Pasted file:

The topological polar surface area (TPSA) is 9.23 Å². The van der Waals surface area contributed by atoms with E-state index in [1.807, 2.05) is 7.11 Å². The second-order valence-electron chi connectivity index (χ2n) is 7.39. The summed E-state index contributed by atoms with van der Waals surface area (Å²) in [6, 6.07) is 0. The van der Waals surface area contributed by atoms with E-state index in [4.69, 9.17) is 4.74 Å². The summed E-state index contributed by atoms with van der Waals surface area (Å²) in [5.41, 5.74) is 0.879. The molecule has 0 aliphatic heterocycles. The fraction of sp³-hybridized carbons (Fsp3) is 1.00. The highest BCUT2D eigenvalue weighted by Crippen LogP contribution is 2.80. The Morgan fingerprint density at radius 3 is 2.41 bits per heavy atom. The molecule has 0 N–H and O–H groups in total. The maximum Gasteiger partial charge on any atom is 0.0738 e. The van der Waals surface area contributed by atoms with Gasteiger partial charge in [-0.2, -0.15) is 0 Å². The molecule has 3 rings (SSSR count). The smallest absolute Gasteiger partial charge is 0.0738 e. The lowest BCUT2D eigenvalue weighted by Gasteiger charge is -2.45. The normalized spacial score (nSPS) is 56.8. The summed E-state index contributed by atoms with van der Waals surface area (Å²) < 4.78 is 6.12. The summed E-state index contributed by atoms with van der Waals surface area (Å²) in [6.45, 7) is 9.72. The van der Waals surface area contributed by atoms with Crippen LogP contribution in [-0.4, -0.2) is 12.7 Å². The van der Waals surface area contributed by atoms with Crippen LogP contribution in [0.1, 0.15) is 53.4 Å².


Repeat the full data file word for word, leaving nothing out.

The topological polar surface area (TPSA) is 9.23 Å². The van der Waals surface area contributed by atoms with E-state index in [1.807, 2.05) is 7.11 Å². The second-order valence-electron chi connectivity index (χ2n) is 7.39. The summed E-state index contributed by atoms with van der Waals surface area (Å²) in [6, 6.07) is 0. The van der Waals surface area contributed by atoms with E-state index in [4.69, 9.17) is 4.74 Å². The summed E-state index contributed by atoms with van der Waals surface area (Å²) in [5.41, 5.74) is 0.879. The molecule has 0 aliphatic heterocycles. The fraction of sp³-hybridized carbons (Fsp3) is 1.00. The highest BCUT2D eigenvalue weighted by Crippen LogP contribution is 2.80. The Morgan fingerprint density at radius 3 is 2.41 bits per heavy atom. The molecule has 0 N–H and O–H groups in total. The maximum Gasteiger partial charge on any atom is 0.0738 e. The van der Waals surface area contributed by atoms with Gasteiger partial charge in [-0.2, -0.15) is 0 Å². The molecule has 3 rings (SSSR count). The smallest absolute Gasteiger partial charge is 0.0738 e. The lowest BCUT2D eigenvalue weighted by Gasteiger charge is -2.45. The normalized spacial score (nSPS) is 56.8. The summed E-state index contributed by atoms with van der Waals surface area (Å²) < 4.78 is 6.12. The summed E-state index contributed by atoms with van der Waals surface area (Å²) in [6.45, 7) is 9.72. The van der Waals surface area contributed by atoms with Crippen LogP contribution in [-0.4, -0.2) is 12.7 Å². The van der Waals surface area contributed by atoms with Crippen LogP contribution in [0.1, 0.15) is 53.4 Å².